Clinical trial for new tuberculosis vaccine
Genetic tuning "sharpens" the vaccine
With annually 2 million deaths and 9 million new cases, there are more victims of tuberculosis than of any other infectious disease, apart from AIDS. To make the situation worse, many strains of tuberculosis are so resistant that they no longer respond to traditional treatment, making the necessity of a new tuberculosis vaccine more urgent than ever. For the first time in 80 years, a very promising live tuberculosis vaccine has reached the clinical trial stage in Germany.
Since Monday of this week, the new vaccine "VPM1002" has entered the clinical phase I trial in Neuss, Germany, where it is being tested for safety on voluntary subjects. VPM1002 is based on a vaccine that has been in use since 1921, and has been genetically engineered to prevent infection with tuberculosis bacteria much more effectively than its predecessor.
The scientific basis for this was laid down by the team working with Stefan H.E. Kaufmann, Director at the Max Planck Institute for Infection Biology. "The BCG tuberculosis vaccine, which was developed by French researchers, is the most frequently administered live vaccine in the world," says Kaufmann. However, BCG (short for the bacterium Bacillus Calmette-Guérind) is now frequently ineffective. The immunologist continues: "BCG has become a blunt weapon. We wanted to use genetic engineering to sharpen it so that, rather than hiding from the human immune system, it would stimulate it as much as possible."
To do this, the researchers inserted a gene into the vaccine bacteria. Leander Grode, who at the time was a member of Stefan H.E. Kaufmann’s staff and is today heads a project at Vakzine Projekt Management GmbH (VPM), describes the process: "The vaccine bacteria are taken up by the scavenger cells of the human immune system and end up in their digestion chambers. The genetically engineered modification allows them to escape from the chambers and arm the immune system against the tuberculosis pathogens."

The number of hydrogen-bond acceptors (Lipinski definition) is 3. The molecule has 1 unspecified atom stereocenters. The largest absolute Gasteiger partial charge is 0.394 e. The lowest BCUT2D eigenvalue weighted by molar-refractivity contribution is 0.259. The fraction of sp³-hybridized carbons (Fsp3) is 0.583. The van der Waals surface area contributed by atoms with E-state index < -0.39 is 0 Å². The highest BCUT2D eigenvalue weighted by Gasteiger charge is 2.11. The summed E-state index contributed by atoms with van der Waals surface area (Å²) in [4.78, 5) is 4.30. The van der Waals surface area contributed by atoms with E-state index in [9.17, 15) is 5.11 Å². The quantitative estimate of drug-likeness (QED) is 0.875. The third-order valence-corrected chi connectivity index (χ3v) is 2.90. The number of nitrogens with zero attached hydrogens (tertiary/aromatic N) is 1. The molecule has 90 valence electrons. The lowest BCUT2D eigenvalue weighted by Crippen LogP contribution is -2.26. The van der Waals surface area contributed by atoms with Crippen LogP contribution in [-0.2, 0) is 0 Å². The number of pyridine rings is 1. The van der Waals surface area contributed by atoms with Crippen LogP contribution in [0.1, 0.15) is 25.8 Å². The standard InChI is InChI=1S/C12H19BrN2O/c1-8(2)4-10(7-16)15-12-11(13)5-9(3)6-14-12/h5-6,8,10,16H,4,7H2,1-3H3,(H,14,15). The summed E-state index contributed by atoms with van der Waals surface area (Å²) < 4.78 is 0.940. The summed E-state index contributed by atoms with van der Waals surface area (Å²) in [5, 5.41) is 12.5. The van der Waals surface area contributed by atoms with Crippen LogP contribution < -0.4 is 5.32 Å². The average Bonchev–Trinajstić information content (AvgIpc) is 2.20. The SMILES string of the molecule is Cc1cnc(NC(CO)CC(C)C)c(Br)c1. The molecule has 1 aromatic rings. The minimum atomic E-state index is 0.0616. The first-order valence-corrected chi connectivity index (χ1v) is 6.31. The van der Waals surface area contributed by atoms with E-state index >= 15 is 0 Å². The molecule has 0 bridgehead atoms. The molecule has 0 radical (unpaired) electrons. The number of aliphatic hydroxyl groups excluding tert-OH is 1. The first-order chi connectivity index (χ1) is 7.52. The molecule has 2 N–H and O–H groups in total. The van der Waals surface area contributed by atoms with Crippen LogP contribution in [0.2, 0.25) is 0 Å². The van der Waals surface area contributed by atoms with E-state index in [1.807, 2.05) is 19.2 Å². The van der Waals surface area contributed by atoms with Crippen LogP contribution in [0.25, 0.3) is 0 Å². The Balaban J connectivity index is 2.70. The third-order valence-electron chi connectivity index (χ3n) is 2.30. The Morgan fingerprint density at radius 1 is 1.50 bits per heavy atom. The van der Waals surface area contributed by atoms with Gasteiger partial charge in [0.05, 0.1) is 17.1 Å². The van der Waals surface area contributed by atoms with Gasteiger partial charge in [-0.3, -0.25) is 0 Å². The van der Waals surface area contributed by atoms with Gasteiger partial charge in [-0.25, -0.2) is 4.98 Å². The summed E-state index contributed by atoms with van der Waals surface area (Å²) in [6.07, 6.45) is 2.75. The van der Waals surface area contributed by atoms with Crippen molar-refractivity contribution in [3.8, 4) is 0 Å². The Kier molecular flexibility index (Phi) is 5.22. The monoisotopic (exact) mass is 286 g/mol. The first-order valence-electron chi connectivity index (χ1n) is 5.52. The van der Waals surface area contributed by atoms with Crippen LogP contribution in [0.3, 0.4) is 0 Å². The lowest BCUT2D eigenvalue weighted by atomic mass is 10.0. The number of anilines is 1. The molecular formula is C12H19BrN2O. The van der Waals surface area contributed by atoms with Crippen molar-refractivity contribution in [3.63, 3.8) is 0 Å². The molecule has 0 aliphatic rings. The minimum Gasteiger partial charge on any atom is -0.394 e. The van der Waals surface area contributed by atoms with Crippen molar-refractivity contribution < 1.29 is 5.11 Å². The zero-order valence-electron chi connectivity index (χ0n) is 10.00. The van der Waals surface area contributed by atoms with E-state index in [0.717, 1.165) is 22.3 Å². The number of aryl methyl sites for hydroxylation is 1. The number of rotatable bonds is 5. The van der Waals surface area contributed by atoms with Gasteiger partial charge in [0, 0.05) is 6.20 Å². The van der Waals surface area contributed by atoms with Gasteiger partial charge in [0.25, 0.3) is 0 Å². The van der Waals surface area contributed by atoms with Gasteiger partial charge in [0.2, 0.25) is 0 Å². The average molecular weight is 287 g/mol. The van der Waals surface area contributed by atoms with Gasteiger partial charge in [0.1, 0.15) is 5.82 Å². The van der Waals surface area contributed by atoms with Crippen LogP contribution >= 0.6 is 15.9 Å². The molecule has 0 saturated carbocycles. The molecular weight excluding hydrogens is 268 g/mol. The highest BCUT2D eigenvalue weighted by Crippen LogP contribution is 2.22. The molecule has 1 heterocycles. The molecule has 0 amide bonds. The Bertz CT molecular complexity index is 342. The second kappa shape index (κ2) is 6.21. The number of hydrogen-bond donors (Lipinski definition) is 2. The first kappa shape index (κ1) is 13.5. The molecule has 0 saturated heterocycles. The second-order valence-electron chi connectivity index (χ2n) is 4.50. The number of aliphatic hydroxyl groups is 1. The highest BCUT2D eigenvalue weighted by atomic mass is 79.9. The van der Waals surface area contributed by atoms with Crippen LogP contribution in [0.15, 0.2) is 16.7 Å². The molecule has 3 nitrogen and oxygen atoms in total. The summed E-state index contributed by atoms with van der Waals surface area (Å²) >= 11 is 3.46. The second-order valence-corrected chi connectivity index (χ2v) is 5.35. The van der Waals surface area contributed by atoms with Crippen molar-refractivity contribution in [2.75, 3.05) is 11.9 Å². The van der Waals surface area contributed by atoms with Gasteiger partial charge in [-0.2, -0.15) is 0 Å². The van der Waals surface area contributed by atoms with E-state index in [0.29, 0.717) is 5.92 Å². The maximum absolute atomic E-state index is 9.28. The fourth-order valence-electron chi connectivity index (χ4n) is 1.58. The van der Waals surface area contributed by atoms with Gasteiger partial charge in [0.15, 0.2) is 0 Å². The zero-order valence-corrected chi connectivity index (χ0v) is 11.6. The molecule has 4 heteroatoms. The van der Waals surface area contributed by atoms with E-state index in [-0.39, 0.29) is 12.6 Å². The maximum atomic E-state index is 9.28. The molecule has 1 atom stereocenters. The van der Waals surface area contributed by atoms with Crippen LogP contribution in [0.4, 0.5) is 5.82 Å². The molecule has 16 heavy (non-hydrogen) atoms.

The scientific studies were initially undertaken at the Max Planck Institute for Infection Biology. In 2004, the vaccine was licensed to the Hanover-based VPN, which expedited the clinical study. Thus far, the new vaccine has proven to be extremely effective and safe in animal models. "We now need to prove that it has the same positive effect on humans, so that it qualifies for a license," explains VPM CEO Bernd Eisele. Kaufmann urges patience: "Even if the new vaccine proves to be well-tolerated, it will still have to undergo more testing to establish its efficacy. That will take at least ten years." Nevertheless - this new approach is looking hopeful.
The establishment of the Max Planck Institute for Infection Biology in 1993 was one of the first in the newly-formed German states (which previously had made up East Germany). The Institute is located on the historical Charité Mitte campus, where, 100 years ago, Robert Koch and Emil Behring made important discoveries about infectious diseases. A key reason for choosing this location was the desire to work together with the universities and clinics on clinically relevant infectious disease projects. "Interdisciplinary research into the molecular and cellular basis of infections enables the systematic development of new therapeutic and preventative measures. Basic research into infectious processes can therefore not only explain fundamental questions in biomedicine, but also make a contribution to solving significant problems in healthcare policy in the future," says Stefan H.E. Kaufmann. VPM was set up by the Federal Ministry for Education and Research and the Helmholtz Center for Infection Research as a private-public partnership. "We ensure that excellent results from basic research benefit humankind and find their way into practical applications," says Bernd Eisele.